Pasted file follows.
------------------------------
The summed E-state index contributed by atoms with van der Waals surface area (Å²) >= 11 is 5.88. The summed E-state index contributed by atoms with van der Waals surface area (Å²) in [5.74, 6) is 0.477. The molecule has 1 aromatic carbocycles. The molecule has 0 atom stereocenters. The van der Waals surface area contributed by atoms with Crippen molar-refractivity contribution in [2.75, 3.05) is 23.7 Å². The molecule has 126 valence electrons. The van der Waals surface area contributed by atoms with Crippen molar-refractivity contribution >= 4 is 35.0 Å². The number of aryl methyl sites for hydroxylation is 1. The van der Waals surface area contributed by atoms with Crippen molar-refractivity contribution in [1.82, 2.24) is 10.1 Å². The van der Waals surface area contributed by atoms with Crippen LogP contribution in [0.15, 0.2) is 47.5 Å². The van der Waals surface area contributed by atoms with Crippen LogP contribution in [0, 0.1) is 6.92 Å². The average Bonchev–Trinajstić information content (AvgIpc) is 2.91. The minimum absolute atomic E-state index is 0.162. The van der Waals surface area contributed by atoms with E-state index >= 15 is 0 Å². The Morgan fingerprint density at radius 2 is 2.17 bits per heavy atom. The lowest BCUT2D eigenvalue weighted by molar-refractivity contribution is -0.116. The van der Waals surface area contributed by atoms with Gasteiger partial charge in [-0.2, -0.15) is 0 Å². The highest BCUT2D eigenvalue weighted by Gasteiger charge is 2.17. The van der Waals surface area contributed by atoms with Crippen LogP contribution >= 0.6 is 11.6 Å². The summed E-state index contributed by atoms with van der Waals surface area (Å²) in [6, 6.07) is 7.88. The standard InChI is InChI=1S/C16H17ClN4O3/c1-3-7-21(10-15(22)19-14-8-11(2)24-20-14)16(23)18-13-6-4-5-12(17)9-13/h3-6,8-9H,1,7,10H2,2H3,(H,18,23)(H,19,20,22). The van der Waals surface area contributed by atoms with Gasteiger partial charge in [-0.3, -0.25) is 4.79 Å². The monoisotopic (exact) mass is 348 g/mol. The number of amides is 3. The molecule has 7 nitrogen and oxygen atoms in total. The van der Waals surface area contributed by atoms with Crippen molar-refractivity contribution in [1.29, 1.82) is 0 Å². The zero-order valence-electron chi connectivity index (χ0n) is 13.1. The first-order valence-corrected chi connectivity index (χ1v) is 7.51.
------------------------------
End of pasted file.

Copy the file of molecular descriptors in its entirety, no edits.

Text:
The summed E-state index contributed by atoms with van der Waals surface area (Å²) >= 11 is 5.88. The summed E-state index contributed by atoms with van der Waals surface area (Å²) in [5.74, 6) is 0.477. The molecule has 1 aromatic carbocycles. The molecule has 0 atom stereocenters. The van der Waals surface area contributed by atoms with Crippen molar-refractivity contribution in [2.75, 3.05) is 23.7 Å². The molecule has 126 valence electrons. The van der Waals surface area contributed by atoms with Crippen molar-refractivity contribution >= 4 is 35.0 Å². The number of aryl methyl sites for hydroxylation is 1. The van der Waals surface area contributed by atoms with Crippen molar-refractivity contribution in [1.82, 2.24) is 10.1 Å². The van der Waals surface area contributed by atoms with Crippen LogP contribution in [0.15, 0.2) is 47.5 Å². The van der Waals surface area contributed by atoms with Crippen LogP contribution in [0, 0.1) is 6.92 Å². The average Bonchev–Trinajstić information content (AvgIpc) is 2.91. The minimum absolute atomic E-state index is 0.162. The van der Waals surface area contributed by atoms with E-state index >= 15 is 0 Å². The Morgan fingerprint density at radius 2 is 2.17 bits per heavy atom. The lowest BCUT2D eigenvalue weighted by molar-refractivity contribution is -0.116. The van der Waals surface area contributed by atoms with Gasteiger partial charge in [-0.2, -0.15) is 0 Å². The highest BCUT2D eigenvalue weighted by Gasteiger charge is 2.17. The van der Waals surface area contributed by atoms with Crippen LogP contribution >= 0.6 is 11.6 Å². The summed E-state index contributed by atoms with van der Waals surface area (Å²) in [6, 6.07) is 7.88. The standard InChI is InChI=1S/C16H17ClN4O3/c1-3-7-21(10-15(22)19-14-8-11(2)24-20-14)16(23)18-13-6-4-5-12(17)9-13/h3-6,8-9H,1,7,10H2,2H3,(H,18,23)(H,19,20,22). The van der Waals surface area contributed by atoms with Gasteiger partial charge in [-0.3, -0.25) is 4.79 Å². The monoisotopic (exact) mass is 348 g/mol. The number of amides is 3. The molecule has 7 nitrogen and oxygen atoms in total. The van der Waals surface area contributed by atoms with Crippen molar-refractivity contribution in [1.29, 1.82) is 0 Å². The zero-order valence-electron chi connectivity index (χ0n) is 13.1. The first-order valence-corrected chi connectivity index (χ1v) is 7.51.